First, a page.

As death approaches people to become more vulnerable. This vulnerability is sometimes raw, and can be a burden to bear. Palliative care professionals will not exploit this vulnerability. They are not there to judge but to help you in the final stages of life.

Care After Death

Palliative care does not end at death. Following death, there is a period of bereavement and loss. The palliative care teams know this and are able to prepare families; before, during and after death. This after-care is important.

The Final Hours

The final hours of life can be stormy. This is where palliative care is indispensable. Care physicians are skilled at pouring oil on troubled water. They can manage suffering when life is ending. This is their work and what they do best.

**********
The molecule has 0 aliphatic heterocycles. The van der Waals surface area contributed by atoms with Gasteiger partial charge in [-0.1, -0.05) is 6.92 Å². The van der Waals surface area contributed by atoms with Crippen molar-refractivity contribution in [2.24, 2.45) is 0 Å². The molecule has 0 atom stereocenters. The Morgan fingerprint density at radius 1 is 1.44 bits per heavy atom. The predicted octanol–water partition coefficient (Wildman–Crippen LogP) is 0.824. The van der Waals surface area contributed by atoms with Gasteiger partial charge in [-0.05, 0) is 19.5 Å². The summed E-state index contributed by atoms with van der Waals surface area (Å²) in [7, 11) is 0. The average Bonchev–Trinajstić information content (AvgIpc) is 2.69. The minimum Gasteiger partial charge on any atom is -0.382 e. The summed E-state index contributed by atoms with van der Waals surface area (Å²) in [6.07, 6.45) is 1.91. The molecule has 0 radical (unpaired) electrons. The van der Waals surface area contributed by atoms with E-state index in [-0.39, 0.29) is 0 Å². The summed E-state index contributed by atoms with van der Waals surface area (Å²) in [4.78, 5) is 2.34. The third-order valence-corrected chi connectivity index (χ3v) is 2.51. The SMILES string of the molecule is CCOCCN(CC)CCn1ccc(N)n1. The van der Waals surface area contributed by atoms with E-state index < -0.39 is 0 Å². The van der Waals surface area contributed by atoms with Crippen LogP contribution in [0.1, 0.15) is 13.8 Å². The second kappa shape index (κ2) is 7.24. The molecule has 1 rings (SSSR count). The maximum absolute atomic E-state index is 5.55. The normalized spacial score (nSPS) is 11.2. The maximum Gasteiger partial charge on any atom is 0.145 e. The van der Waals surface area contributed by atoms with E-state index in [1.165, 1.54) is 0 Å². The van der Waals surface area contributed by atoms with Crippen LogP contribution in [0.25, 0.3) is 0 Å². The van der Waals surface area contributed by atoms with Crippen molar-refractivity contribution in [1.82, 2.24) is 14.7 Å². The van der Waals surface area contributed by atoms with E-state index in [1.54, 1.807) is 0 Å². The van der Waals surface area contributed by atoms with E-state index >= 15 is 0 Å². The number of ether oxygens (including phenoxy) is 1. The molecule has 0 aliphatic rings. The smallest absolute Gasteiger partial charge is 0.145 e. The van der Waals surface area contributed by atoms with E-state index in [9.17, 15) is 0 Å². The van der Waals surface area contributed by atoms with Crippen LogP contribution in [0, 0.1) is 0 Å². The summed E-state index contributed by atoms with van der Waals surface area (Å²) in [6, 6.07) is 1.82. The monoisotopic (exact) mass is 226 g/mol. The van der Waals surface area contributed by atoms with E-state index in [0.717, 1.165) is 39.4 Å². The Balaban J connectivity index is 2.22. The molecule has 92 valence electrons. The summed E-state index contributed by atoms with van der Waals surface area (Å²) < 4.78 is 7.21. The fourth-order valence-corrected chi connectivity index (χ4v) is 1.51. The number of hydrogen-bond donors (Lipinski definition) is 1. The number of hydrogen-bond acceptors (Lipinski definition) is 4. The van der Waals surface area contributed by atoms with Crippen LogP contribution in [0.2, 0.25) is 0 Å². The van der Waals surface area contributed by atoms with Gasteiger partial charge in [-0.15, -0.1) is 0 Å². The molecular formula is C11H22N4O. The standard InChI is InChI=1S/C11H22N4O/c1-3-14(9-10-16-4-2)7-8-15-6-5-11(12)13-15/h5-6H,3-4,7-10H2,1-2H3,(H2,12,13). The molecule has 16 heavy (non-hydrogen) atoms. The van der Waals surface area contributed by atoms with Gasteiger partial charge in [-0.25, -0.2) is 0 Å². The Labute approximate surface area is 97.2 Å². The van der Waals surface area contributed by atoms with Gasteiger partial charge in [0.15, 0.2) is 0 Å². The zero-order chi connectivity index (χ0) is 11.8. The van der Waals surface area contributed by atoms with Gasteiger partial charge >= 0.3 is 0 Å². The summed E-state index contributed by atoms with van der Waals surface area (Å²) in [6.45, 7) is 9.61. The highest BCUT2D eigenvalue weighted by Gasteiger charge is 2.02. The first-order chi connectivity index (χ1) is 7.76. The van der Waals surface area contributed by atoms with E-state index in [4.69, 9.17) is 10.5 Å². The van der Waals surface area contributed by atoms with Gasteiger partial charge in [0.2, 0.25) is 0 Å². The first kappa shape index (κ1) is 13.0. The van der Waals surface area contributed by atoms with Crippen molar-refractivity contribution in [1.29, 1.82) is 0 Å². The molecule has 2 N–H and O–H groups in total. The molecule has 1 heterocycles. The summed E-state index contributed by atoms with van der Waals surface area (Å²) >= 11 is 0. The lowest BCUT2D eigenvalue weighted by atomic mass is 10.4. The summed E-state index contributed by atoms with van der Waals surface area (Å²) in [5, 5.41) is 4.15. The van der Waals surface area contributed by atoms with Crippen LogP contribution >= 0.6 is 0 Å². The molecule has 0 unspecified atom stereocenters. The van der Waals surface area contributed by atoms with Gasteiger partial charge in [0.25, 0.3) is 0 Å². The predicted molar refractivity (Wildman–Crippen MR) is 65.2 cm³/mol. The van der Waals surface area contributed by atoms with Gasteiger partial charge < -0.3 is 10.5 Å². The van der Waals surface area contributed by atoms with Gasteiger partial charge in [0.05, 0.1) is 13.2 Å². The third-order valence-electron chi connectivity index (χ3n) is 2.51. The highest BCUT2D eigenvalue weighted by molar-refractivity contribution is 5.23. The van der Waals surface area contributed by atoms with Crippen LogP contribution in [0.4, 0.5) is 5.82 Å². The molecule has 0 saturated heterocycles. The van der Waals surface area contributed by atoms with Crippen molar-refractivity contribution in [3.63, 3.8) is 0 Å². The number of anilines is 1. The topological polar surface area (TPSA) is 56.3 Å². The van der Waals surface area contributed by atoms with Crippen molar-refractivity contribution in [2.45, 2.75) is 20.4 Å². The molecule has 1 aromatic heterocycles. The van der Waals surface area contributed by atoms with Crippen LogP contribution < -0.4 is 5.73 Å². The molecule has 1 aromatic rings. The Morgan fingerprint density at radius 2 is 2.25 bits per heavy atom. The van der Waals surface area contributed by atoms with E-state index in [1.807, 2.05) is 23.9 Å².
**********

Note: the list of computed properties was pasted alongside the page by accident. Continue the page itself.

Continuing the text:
Being Human

Sometimes, we easily forget that we are all human. We are fallible: From soft spots, bald spots to itchy sports and spotted spots. No one is perfect and we all behave differently in times of distress. Care teams know this, and can duck when they need to and know when to throw a punch. Dying can be messy. Palliative care professionals know how to cope with our humanity.

Palliative Care and Reality

We love euphemisms in life, particularly when it comes to death. We like to think that people pass away. The reality is that they die. Palliative care should provide a truthful discussion about the matters of life and death. Death is a reality and pretending it won’t happen does not help. This reality is painful. However, denial proves more painful and does not prevent death.